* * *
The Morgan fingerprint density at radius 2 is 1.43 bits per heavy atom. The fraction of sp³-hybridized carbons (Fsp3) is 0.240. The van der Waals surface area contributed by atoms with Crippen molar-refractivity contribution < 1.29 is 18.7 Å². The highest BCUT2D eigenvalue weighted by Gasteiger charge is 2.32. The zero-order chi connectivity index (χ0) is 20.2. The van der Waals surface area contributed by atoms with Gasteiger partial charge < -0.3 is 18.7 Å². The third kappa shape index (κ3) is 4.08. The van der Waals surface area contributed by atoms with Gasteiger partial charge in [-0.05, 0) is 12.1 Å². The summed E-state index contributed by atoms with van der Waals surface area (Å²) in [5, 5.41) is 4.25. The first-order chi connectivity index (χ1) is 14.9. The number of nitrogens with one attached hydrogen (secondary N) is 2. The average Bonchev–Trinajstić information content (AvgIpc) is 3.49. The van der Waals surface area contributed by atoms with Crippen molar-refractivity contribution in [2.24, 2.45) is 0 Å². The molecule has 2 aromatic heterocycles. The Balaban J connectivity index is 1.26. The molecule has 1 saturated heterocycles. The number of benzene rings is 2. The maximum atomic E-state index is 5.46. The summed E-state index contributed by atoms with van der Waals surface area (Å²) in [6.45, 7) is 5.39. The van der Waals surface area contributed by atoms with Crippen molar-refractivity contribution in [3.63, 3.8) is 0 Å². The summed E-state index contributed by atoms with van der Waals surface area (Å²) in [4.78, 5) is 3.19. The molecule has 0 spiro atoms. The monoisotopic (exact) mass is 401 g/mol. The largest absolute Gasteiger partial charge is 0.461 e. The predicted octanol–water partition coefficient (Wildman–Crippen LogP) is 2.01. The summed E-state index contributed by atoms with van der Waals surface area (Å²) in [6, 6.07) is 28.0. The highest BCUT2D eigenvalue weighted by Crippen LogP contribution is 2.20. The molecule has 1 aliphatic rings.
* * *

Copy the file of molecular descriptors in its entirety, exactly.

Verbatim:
The Morgan fingerprint density at radius 2 is 1.43 bits per heavy atom. The fraction of sp³-hybridized carbons (Fsp3) is 0.240. The van der Waals surface area contributed by atoms with Crippen molar-refractivity contribution < 1.29 is 18.7 Å². The highest BCUT2D eigenvalue weighted by Gasteiger charge is 2.32. The zero-order chi connectivity index (χ0) is 20.2. The van der Waals surface area contributed by atoms with Gasteiger partial charge < -0.3 is 18.7 Å². The third kappa shape index (κ3) is 4.08. The van der Waals surface area contributed by atoms with Gasteiger partial charge in [-0.05, 0) is 12.1 Å². The summed E-state index contributed by atoms with van der Waals surface area (Å²) in [5, 5.41) is 4.25. The first-order chi connectivity index (χ1) is 14.9. The number of nitrogens with one attached hydrogen (secondary N) is 2. The average Bonchev–Trinajstić information content (AvgIpc) is 3.49. The van der Waals surface area contributed by atoms with Crippen molar-refractivity contribution in [2.24, 2.45) is 0 Å². The molecule has 2 aromatic heterocycles. The Balaban J connectivity index is 1.26. The molecule has 1 saturated heterocycles. The number of benzene rings is 2. The maximum atomic E-state index is 5.46. The summed E-state index contributed by atoms with van der Waals surface area (Å²) in [6.45, 7) is 5.39. The van der Waals surface area contributed by atoms with Crippen molar-refractivity contribution in [3.63, 3.8) is 0 Å². The summed E-state index contributed by atoms with van der Waals surface area (Å²) in [4.78, 5) is 3.19. The molecule has 0 spiro atoms. The monoisotopic (exact) mass is 401 g/mol. The largest absolute Gasteiger partial charge is 0.461 e. The predicted octanol–water partition coefficient (Wildman–Crippen LogP) is 2.01. The summed E-state index contributed by atoms with van der Waals surface area (Å²) in [6, 6.07) is 28.0. The highest BCUT2D eigenvalue weighted by Crippen LogP contribution is 2.20. The molecule has 1 aliphatic rings.